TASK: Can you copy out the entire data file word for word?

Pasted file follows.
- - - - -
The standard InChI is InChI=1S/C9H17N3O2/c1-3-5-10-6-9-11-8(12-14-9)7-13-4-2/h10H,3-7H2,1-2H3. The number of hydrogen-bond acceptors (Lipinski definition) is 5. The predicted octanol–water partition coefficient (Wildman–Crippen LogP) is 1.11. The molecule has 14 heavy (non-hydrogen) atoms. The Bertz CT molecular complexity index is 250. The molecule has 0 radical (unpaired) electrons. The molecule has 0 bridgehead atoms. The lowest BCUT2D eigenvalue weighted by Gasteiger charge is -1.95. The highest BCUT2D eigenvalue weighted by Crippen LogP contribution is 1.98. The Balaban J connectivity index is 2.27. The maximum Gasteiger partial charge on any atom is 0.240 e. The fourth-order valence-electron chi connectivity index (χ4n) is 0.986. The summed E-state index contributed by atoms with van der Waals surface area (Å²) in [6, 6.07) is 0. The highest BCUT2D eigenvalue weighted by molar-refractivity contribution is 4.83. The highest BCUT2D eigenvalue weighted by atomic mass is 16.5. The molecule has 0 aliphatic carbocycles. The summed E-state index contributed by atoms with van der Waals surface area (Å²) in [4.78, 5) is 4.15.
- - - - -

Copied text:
The standard InChI is InChI=1S/C9H17N3O2/c1-3-5-10-6-9-11-8(12-14-9)7-13-4-2/h10H,3-7H2,1-2H3. The number of hydrogen-bond acceptors (Lipinski definition) is 5. The predicted octanol–water partition coefficient (Wildman–Crippen LogP) is 1.11. The molecule has 14 heavy (non-hydrogen) atoms. The Bertz CT molecular complexity index is 250. The molecule has 0 radical (unpaired) electrons. The molecule has 0 bridgehead atoms. The lowest BCUT2D eigenvalue weighted by Gasteiger charge is -1.95. The highest BCUT2D eigenvalue weighted by Crippen LogP contribution is 1.98. The Balaban J connectivity index is 2.27. The maximum Gasteiger partial charge on any atom is 0.240 e. The fourth-order valence-electron chi connectivity index (χ4n) is 0.986. The summed E-state index contributed by atoms with van der Waals surface area (Å²) in [6, 6.07) is 0. The highest BCUT2D eigenvalue weighted by molar-refractivity contribution is 4.83. The highest BCUT2D eigenvalue weighted by atomic mass is 16.5. The molecule has 0 aliphatic carbocycles. The summed E-state index contributed by atoms with van der Waals surface area (Å²) in [4.78, 5) is 4.15.